DEL BOSQUE et al. v. KAKOO SINGH.
Plaintiffs brought this action to recover judgment for damages caused in an automobile accident. The automobile was driven by Andres Mireles with the express consent of defendant. Plaintiffs Del Bosque and Antonia Aguirre were injured in the accident. The other plaintiffs are the heirs at law of three other persons who were riding in the automobile and who were killed, as was Mireles. Of the five persons who were riding with Mireles, it was stipulated four of them were his guests. There is nothing in the evidence to show the status of Miss Aguirre, but the case was tried upon the theory that she, too was a guest.
This action was brought under the imputed negligence act (section 1714 1/4, Civ.Code) and the guest law (section 141 3/4, California Vehicle Act, St.1923, p. 517, as added by St.1929, p. 1580, as amended by St.1931, p. 1693), both of which were in effect at the time of the accident on December 17, 1933. The trial court found that Mireles had not been guilty of willful misconduct and rendered judgment for defendant. The only question presented here is whether the evidence supports the findings and judgment.
From the view we take of the case, it is not necessary for us to consider the liability of an owner to respond in damages for injuries to or deaths of guests caused by the willful misconduct of a driver to whom the owner loaned his automobile. See Weber v. Pinyan (Cal.App.) 61 P.(2d) 954, now pending in the Supreme Court after hearing granted.
The party, with Mireles driving the car, was on its way from Brawley to Los Angeles over the state highway. The car was being driven in what is known as free wheeling. West of Cabazon there are a number of dips in the pavement, one of which is just east of what is known as the San Gorgonio bridge. This dip is described by witnesses for the plaintiffs as between 50 and 60 feet long and between 8 and 10 feet deep with a sharp slope downward from the eastern crest. About 300 feet east of the dip there was a road sign giving warning of it. The roadway ascends a grade to the west.
Plaintiffs' evidence shows that Mireles had been warned not to drive fast through the dips; that he approached the dip in question at a speed of between 55 and 60 miles an hour; that his attention was called to the road sign; that he was warned of this dangerous dip ahead; that he took his foot from the throttle but did not apply the brakes; that when the automobile reached the bottom of the dip it bounced about twice, careened to the southerly side of the road and into a cement post at the southeast end of the bridge.
Defendant introduced several photographs of the roadway east of the San Gorgonio bridge. One of them shows the dip in question very clearly. In the picture it looks neither formidable nor dangerous and certainly does not correspond with the character of the dip described by the witnesses for plaintiffs.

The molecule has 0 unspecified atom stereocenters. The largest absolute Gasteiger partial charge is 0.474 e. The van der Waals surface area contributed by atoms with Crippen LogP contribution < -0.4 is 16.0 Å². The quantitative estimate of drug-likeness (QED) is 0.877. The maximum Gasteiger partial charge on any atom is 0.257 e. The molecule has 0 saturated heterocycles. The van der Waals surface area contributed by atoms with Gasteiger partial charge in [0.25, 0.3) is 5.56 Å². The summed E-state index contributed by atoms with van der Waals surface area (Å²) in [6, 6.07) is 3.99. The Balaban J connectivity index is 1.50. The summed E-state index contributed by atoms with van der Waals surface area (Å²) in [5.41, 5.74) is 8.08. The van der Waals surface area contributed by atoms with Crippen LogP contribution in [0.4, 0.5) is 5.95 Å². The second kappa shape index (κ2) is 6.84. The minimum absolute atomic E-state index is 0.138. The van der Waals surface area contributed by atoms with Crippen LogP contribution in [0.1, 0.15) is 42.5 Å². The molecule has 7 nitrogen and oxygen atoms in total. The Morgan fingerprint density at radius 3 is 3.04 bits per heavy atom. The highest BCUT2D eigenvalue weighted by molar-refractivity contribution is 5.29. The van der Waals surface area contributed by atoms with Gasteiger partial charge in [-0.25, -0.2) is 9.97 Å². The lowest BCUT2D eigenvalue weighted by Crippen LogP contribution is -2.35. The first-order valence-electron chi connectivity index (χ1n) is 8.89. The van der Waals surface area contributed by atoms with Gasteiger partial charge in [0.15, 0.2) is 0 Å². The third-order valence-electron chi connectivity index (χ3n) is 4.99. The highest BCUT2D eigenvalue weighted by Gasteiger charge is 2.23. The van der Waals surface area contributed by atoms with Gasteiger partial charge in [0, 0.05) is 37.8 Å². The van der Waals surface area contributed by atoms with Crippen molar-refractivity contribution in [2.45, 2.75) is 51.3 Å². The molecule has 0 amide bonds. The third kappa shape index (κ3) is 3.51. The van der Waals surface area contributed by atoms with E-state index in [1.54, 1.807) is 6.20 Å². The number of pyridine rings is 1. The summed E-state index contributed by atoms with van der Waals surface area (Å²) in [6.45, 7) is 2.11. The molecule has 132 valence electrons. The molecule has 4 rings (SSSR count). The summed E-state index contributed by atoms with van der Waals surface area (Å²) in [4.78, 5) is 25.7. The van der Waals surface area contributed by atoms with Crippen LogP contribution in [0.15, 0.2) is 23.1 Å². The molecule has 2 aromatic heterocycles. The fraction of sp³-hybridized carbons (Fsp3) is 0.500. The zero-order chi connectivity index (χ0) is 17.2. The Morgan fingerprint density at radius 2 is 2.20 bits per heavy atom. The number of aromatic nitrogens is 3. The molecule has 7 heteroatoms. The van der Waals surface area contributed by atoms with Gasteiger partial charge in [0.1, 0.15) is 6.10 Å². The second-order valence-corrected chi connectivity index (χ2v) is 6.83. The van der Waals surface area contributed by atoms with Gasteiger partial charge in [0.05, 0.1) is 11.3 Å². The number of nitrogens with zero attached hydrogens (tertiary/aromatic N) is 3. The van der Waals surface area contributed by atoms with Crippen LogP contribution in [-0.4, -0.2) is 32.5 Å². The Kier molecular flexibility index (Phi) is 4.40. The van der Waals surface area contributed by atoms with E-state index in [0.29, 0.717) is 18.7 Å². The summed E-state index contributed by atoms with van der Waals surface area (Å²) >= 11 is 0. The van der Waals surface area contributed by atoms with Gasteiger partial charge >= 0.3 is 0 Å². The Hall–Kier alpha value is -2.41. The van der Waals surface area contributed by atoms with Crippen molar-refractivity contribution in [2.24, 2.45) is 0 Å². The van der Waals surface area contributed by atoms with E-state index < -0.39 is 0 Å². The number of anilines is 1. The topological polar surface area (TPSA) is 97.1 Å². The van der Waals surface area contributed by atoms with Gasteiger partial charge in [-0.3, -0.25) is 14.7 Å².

It was stipulated at the trial that “the court is entitled to take judicial notice of the general character of the highway.” Judicial notice is a form of evidence and may be relied upon to contradict other evidence. Such evidence furnishes ample support for findings and a judgment based upon it.
Willful misconduct has been clearly defined by the Supreme Court in the case of Meek v. Fowler, 3 Cal.(2d) 420, 45 P.(2d) 194. The question of the existence of willful misconduct is usually one addressed to the trier of fact. Where evidence is conflicting and will reasonably support opposite inferences or conclusions, the findings of the trial judge and the judgment based upon them cannot be disturbed on appeal.
If we assume, without holding, that the evidence offered by the plaintiffs would have supported a finding of willful misconduct on the part of Mireles, that finding would have to depend, in part, on the nature of the dip into which he drove the automobile, for the speed at which an automobile is traveling, about 60 miles an hour, on a clear, dry, unobstructed paved highway, has been held in itself insufficient to constitute willful misconduct. Such speed must be combined with other circumstances to constitute that offense against the rules of safe driving. Here the only other circumstance proved was the nature of the dip into which Mireles drove. The evidence on this question is sharply conflicting. On the one side is the description of the dip given by the witnesses for the plaintiffs. On the other is the photograph of the dip. The photograph is substantial evidence strongly supporting the conclusions reached by the trial court. Further, if the trial judge had knowledge of this dip, he might have drawn upon this knowledge under the stipulation of counsel. This judicial knowledge might have supported his conclusion that there was no willful misconduct.
Where the evidence is conflicting, the judgment cannot be disturbed because a contrary judgment might have had evidentiary support. As the findings and judgment have substantial evidentiary support, the judgment must be affirmed.
The trial court found that Mireles drove from the city of Brawley to the San Gorgonio bridge “at a rate of speed of approximately forty to forty–five miles an hour.” Plaintiffs attack this finding as contrary to all the evidence. That contention may be correct and still we cannot reverse the judgment. We have disregarded this finding and have assumed that Mireles drove into the dip at a speed of about 60 miles an hour and in so doing have adopted the theory of plaintiffs. After so doing, we have had no difficulty in arriving at the conclusion that the finding that Mireles was not guilty of willful misconduct is supported by substantial evidence and is controlling here. Under such circumstances, the challenged finding may be treated as surplusage and disregarded. A judgment cannot be reversed because of a mistaken finding on an immaterial fact.
We concur: BARNARD, P. J.; JENNINGS, J.